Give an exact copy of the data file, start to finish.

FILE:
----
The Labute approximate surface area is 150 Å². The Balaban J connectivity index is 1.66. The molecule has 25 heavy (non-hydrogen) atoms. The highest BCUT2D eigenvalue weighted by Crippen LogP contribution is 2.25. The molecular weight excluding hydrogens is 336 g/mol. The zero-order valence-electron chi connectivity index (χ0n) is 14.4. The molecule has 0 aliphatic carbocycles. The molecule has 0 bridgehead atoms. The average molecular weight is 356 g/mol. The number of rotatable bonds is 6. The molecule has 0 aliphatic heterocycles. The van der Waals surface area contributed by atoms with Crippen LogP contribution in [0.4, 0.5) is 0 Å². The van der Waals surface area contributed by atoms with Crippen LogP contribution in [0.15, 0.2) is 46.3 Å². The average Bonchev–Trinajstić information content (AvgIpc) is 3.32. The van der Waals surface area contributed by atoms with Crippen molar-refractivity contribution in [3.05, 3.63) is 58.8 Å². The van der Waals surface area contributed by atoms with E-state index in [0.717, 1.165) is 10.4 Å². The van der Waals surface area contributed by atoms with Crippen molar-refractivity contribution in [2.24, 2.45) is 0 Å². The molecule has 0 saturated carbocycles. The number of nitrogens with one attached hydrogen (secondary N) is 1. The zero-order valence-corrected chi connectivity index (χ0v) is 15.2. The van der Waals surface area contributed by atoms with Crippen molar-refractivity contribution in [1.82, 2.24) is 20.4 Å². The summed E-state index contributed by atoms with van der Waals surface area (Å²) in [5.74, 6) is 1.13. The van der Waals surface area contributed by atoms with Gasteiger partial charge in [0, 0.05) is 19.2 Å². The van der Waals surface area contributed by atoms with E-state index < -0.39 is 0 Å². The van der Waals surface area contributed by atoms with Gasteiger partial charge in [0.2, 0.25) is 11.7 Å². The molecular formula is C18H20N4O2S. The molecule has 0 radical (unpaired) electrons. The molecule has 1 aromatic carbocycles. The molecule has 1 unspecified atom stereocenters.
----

The Labute approximate surface area is 150 Å². The Balaban J connectivity index is 1.66. The molecule has 25 heavy (non-hydrogen) atoms. The highest BCUT2D eigenvalue weighted by Crippen LogP contribution is 2.25. The molecular weight excluding hydrogens is 336 g/mol. The zero-order valence-electron chi connectivity index (χ0n) is 14.4. The molecule has 0 aliphatic carbocycles. The molecule has 0 bridgehead atoms. The average molecular weight is 356 g/mol. The number of rotatable bonds is 6. The molecule has 0 aliphatic heterocycles. The van der Waals surface area contributed by atoms with Crippen LogP contribution in [0.4, 0.5) is 0 Å². The van der Waals surface area contributed by atoms with Crippen LogP contribution in [0.15, 0.2) is 46.3 Å². The average Bonchev–Trinajstić information content (AvgIpc) is 3.32. The van der Waals surface area contributed by atoms with Crippen molar-refractivity contribution in [3.05, 3.63) is 58.8 Å². The van der Waals surface area contributed by atoms with E-state index in [0.717, 1.165) is 10.4 Å². The van der Waals surface area contributed by atoms with Crippen molar-refractivity contribution in [2.24, 2.45) is 0 Å². The molecule has 0 saturated carbocycles. The number of nitrogens with one attached hydrogen (secondary N) is 1. The zero-order valence-corrected chi connectivity index (χ0v) is 15.2. The van der Waals surface area contributed by atoms with Crippen molar-refractivity contribution in [1.82, 2.24) is 20.4 Å². The summed E-state index contributed by atoms with van der Waals surface area (Å²) in [5.74, 6) is 1.13. The van der Waals surface area contributed by atoms with Gasteiger partial charge in [0, 0.05) is 19.2 Å². The van der Waals surface area contributed by atoms with E-state index < -0.39 is 0 Å². The van der Waals surface area contributed by atoms with Gasteiger partial charge in [0.2, 0.25) is 11.7 Å². The molecular formula is C18H20N4O2S. The molecule has 0 radical (unpaired) electrons. The molecule has 1 aromatic carbocycles. The molecule has 1 unspecified atom stereocenters.